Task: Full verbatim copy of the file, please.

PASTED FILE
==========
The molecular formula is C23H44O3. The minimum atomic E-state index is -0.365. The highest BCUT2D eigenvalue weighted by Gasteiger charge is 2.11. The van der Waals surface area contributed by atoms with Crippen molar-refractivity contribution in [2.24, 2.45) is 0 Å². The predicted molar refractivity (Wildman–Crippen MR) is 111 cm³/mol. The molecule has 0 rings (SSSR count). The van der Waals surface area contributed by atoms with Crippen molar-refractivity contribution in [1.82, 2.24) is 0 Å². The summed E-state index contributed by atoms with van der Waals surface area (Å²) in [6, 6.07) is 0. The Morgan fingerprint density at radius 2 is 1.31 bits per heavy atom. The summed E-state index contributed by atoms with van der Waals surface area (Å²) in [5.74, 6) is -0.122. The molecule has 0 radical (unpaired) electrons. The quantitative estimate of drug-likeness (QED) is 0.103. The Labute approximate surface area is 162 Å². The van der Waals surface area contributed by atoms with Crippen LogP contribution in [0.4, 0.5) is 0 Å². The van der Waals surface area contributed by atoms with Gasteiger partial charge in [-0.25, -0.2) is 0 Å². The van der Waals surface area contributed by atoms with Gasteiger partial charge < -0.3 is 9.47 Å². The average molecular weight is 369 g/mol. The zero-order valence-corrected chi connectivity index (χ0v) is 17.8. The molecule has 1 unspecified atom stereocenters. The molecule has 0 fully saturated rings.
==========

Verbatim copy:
The molecular formula is C23H44O3. The minimum atomic E-state index is -0.365. The highest BCUT2D eigenvalue weighted by Gasteiger charge is 2.11. The van der Waals surface area contributed by atoms with Crippen molar-refractivity contribution in [2.24, 2.45) is 0 Å². The predicted molar refractivity (Wildman–Crippen MR) is 111 cm³/mol. The molecule has 0 rings (SSSR count). The van der Waals surface area contributed by atoms with Crippen molar-refractivity contribution in [1.82, 2.24) is 0 Å². The summed E-state index contributed by atoms with van der Waals surface area (Å²) in [6, 6.07) is 0. The Morgan fingerprint density at radius 2 is 1.31 bits per heavy atom. The summed E-state index contributed by atoms with van der Waals surface area (Å²) in [5.74, 6) is -0.122. The molecule has 0 radical (unpaired) electrons. The quantitative estimate of drug-likeness (QED) is 0.103. The Labute approximate surface area is 162 Å². The van der Waals surface area contributed by atoms with Crippen LogP contribution in [0.4, 0.5) is 0 Å². The van der Waals surface area contributed by atoms with Gasteiger partial charge in [-0.25, -0.2) is 0 Å². The van der Waals surface area contributed by atoms with Gasteiger partial charge < -0.3 is 9.47 Å². The average molecular weight is 369 g/mol. The zero-order valence-corrected chi connectivity index (χ0v) is 17.8. The molecule has 1 unspecified atom stereocenters. The molecule has 0 fully saturated rings.